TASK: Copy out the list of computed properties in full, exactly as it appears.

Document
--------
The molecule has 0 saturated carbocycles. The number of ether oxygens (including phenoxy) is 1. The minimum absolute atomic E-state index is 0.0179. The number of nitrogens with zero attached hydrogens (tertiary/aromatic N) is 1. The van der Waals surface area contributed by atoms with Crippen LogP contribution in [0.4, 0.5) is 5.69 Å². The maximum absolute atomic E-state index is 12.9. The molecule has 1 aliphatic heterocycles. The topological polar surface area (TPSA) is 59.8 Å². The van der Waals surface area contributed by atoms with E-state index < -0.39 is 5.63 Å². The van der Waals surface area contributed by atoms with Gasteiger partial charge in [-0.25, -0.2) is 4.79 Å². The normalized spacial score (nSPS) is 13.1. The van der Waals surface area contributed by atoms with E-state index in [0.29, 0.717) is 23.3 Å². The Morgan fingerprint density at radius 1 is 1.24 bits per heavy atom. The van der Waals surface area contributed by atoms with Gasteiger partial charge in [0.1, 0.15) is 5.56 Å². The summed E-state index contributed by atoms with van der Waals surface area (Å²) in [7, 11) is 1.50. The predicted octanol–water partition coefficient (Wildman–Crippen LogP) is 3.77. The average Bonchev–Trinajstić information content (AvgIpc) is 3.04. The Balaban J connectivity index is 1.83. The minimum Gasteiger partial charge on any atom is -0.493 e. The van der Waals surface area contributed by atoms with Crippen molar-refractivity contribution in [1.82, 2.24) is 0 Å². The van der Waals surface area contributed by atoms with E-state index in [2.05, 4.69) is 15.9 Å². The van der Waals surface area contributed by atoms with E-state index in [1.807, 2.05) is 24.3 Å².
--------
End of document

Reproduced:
The molecule has 0 saturated carbocycles. The number of ether oxygens (including phenoxy) is 1. The minimum absolute atomic E-state index is 0.0179. The number of nitrogens with zero attached hydrogens (tertiary/aromatic N) is 1. The van der Waals surface area contributed by atoms with Crippen LogP contribution in [0.4, 0.5) is 5.69 Å². The maximum absolute atomic E-state index is 12.9. The molecule has 1 aliphatic heterocycles. The topological polar surface area (TPSA) is 59.8 Å². The van der Waals surface area contributed by atoms with E-state index < -0.39 is 5.63 Å². The van der Waals surface area contributed by atoms with Gasteiger partial charge in [-0.25, -0.2) is 4.79 Å². The normalized spacial score (nSPS) is 13.1. The van der Waals surface area contributed by atoms with E-state index in [0.29, 0.717) is 23.3 Å². The Morgan fingerprint density at radius 1 is 1.24 bits per heavy atom. The van der Waals surface area contributed by atoms with Gasteiger partial charge in [0.1, 0.15) is 5.56 Å². The summed E-state index contributed by atoms with van der Waals surface area (Å²) in [7, 11) is 1.50. The predicted octanol–water partition coefficient (Wildman–Crippen LogP) is 3.77. The average Bonchev–Trinajstić information content (AvgIpc) is 3.04. The Balaban J connectivity index is 1.83. The minimum Gasteiger partial charge on any atom is -0.493 e. The van der Waals surface area contributed by atoms with Crippen molar-refractivity contribution in [1.82, 2.24) is 0 Å². The van der Waals surface area contributed by atoms with E-state index in [2.05, 4.69) is 15.9 Å². The van der Waals surface area contributed by atoms with E-state index in [1.807, 2.05) is 24.3 Å².